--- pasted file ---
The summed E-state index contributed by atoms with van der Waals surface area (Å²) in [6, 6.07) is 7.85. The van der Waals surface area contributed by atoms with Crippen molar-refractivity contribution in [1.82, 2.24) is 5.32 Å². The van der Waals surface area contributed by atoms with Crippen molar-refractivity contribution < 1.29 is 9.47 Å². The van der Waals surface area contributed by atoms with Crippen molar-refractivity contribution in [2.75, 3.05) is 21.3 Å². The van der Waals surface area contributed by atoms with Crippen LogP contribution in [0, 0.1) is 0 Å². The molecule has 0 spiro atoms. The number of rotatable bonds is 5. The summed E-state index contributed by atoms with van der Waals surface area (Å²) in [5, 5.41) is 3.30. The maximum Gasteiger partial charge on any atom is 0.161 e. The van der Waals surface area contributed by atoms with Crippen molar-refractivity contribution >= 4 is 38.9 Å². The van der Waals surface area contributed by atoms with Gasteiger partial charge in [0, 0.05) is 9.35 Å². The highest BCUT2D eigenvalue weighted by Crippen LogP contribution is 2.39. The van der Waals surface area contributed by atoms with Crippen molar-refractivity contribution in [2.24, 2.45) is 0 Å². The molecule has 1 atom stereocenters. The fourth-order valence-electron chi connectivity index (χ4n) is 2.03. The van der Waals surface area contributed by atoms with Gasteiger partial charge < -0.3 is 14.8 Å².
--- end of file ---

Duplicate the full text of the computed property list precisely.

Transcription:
The summed E-state index contributed by atoms with van der Waals surface area (Å²) in [6, 6.07) is 7.85. The van der Waals surface area contributed by atoms with Crippen molar-refractivity contribution in [1.82, 2.24) is 5.32 Å². The van der Waals surface area contributed by atoms with Crippen molar-refractivity contribution < 1.29 is 9.47 Å². The van der Waals surface area contributed by atoms with Crippen molar-refractivity contribution in [2.75, 3.05) is 21.3 Å². The van der Waals surface area contributed by atoms with Crippen LogP contribution in [0, 0.1) is 0 Å². The molecule has 0 spiro atoms. The number of rotatable bonds is 5. The summed E-state index contributed by atoms with van der Waals surface area (Å²) in [5, 5.41) is 3.30. The maximum Gasteiger partial charge on any atom is 0.161 e. The van der Waals surface area contributed by atoms with Crippen molar-refractivity contribution >= 4 is 38.9 Å². The van der Waals surface area contributed by atoms with Gasteiger partial charge in [0, 0.05) is 9.35 Å². The highest BCUT2D eigenvalue weighted by Crippen LogP contribution is 2.39. The van der Waals surface area contributed by atoms with Crippen molar-refractivity contribution in [2.24, 2.45) is 0 Å². The molecule has 1 atom stereocenters. The fourth-order valence-electron chi connectivity index (χ4n) is 2.03. The van der Waals surface area contributed by atoms with Gasteiger partial charge < -0.3 is 14.8 Å².